Ever since Netflix started to dabble in original programming, there have been countless debates about how and when episodic stories should be released on streaming services. Netflix typically drops new seasons of its big shows, like The Witcher or Stranger Things, all at once, so viewers can watch at their leisure. Disney, meanwhile, tends to go the weekly route, so you have to wait to see what happens next on Loki or The Mandalorian. (Disney even recently shifted to experimenting with Wednesday releases instead of Friday.) There are benefits to both; binging gives fans what they want immediately, while weekly releases help a show stay in the spotlight for longer.

Up until now, though, that conversation has never really involved movies. Fear Street represents something new in that regard, and it’s the kind of experiment that could only really work in the world of streaming. What might otherwise be a gone-and-forgotten horror flick is now more of a summer movie event. After part one debuts on July 2nd, two and three will follow on the 9th and 16th. The releases are close enough that you won’t forget what happens in between, but also spread out so that the trilogy has its own prolonged moment.

As with all experiments, it’s unclear if this is a one-off event or the beginnings of a trend. It’s unlikely that Marvel will do something similar for its next superhero epic; blockbuster movies are challenging and expensive enough to make already, without having to worry about doing several at once. But for lower-stakes genre films, such as horror, it makes a lot more sense. And, at least in the case of Fear Street, the release strategy actually improves the viewing experience — a new technique to breathe life into an old genre.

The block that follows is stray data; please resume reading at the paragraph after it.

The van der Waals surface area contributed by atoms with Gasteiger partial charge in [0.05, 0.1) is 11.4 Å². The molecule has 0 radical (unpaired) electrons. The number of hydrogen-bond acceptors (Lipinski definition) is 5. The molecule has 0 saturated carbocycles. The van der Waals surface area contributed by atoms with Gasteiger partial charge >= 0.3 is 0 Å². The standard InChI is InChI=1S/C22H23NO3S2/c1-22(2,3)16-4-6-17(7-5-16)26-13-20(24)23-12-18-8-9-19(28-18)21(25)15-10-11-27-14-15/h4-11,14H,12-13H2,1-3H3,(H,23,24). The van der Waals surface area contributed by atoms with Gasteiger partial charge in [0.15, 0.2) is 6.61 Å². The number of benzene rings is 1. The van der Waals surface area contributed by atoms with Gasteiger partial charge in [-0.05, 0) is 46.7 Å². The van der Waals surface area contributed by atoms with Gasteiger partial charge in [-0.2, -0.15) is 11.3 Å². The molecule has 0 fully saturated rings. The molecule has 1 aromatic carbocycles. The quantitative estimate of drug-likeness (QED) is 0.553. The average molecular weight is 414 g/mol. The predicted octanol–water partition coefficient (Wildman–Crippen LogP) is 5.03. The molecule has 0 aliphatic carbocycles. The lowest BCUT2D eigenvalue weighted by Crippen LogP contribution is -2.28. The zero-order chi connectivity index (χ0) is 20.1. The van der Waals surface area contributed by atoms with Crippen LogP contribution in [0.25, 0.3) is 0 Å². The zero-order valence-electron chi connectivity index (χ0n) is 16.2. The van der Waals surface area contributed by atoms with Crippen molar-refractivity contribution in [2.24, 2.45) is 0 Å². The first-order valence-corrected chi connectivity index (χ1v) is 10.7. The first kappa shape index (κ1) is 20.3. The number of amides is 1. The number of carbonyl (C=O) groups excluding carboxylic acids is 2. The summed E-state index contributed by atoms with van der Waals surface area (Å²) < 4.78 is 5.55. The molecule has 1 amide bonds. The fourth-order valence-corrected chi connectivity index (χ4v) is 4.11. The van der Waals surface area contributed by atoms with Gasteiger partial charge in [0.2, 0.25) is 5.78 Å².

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Netflix bets on bingeable horror with Fear Street trilogy Fri, 02 Jul 2021 10:00:00 -0700-The Netflix horror epic might have you thinking about slasher movies, '90s rock and Scooby-Doo all at once.

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10 Influences That Explain Why ‘Fear Street’ Seems Familiar

July 02, 2021

The Netflix horror epic might have you thinking about slasher movies, ’90s rock and Scooby-Doo all at once.

image
Julia Rehwald, left, Fred Hechinger and Kiana Madeira in the 1994 installment of “Fear Street” on Netflix.Credit…Netflix
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July 2, 2021, 12:37 p.m. ET

A killer is on the loose in the film trilogy “Fear Street.” But not only does this Netflix horror extravaganza leave a significant amount of blood in its wake, it also sprays the screen with a gusher of pop culture references.

Set mostly in the fictional town Shadyside and based on the books by R.L. Stine, the trilogy weaves through multiple decades, with one film steeped in the mall and high school culture of 1994, another set in 1978 at summer camp and a third starting in 1666 when the town was a village. (The installments will premiere on three consecutive Fridays, beginning July 2.) The trilogy speeds through characters, moods and genres, including teen romance and full-on slasher. The movies, on some level, are like a Netflix algorithm of styles, all wrapped up in a bingeable package.

Amid the many twists and turns, the films track the town and the outsize murder problem it has had for generations. Is witchcraft involved? Could it be Satan? Or are people just mean? The director Leigh Janiak aims to keep audiences on their toes, while also leaving them humming catchy tunes and thinking about both Halloween and “Halloween.”